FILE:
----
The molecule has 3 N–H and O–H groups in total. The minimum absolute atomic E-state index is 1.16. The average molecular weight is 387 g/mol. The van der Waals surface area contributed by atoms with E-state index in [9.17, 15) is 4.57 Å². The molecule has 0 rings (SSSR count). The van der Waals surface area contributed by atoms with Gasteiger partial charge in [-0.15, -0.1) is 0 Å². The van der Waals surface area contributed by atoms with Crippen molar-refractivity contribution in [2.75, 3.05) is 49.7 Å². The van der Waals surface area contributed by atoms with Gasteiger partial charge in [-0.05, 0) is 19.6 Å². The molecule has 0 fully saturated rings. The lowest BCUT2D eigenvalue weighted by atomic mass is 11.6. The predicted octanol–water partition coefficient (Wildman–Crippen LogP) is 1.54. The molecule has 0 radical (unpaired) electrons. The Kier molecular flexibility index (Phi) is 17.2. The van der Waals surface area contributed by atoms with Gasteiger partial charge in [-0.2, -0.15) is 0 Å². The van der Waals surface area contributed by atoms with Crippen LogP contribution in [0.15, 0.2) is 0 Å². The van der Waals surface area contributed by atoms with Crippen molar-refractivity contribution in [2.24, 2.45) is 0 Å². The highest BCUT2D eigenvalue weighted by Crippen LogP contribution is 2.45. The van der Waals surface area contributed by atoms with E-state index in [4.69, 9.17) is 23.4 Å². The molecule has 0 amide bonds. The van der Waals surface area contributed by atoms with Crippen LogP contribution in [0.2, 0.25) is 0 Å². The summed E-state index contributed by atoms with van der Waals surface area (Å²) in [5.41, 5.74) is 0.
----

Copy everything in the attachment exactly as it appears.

The molecule has 3 N–H and O–H groups in total. The minimum absolute atomic E-state index is 1.16. The average molecular weight is 387 g/mol. The van der Waals surface area contributed by atoms with E-state index in [9.17, 15) is 4.57 Å². The molecule has 0 rings (SSSR count). The van der Waals surface area contributed by atoms with Gasteiger partial charge in [-0.15, -0.1) is 0 Å². The van der Waals surface area contributed by atoms with Crippen molar-refractivity contribution in [2.75, 3.05) is 49.7 Å². The van der Waals surface area contributed by atoms with Gasteiger partial charge in [-0.05, 0) is 19.6 Å². The molecule has 0 fully saturated rings. The lowest BCUT2D eigenvalue weighted by atomic mass is 11.6. The predicted octanol–water partition coefficient (Wildman–Crippen LogP) is 1.54. The molecule has 0 radical (unpaired) electrons. The Kier molecular flexibility index (Phi) is 17.2. The van der Waals surface area contributed by atoms with Gasteiger partial charge in [-0.2, -0.15) is 0 Å². The van der Waals surface area contributed by atoms with Crippen LogP contribution in [0.15, 0.2) is 0 Å². The van der Waals surface area contributed by atoms with Crippen molar-refractivity contribution in [2.24, 2.45) is 0 Å². The highest BCUT2D eigenvalue weighted by Crippen LogP contribution is 2.45. The van der Waals surface area contributed by atoms with E-state index in [4.69, 9.17) is 23.4 Å². The molecule has 0 amide bonds. The van der Waals surface area contributed by atoms with Crippen LogP contribution in [0.2, 0.25) is 0 Å². The summed E-state index contributed by atoms with van der Waals surface area (Å²) in [5.41, 5.74) is 0.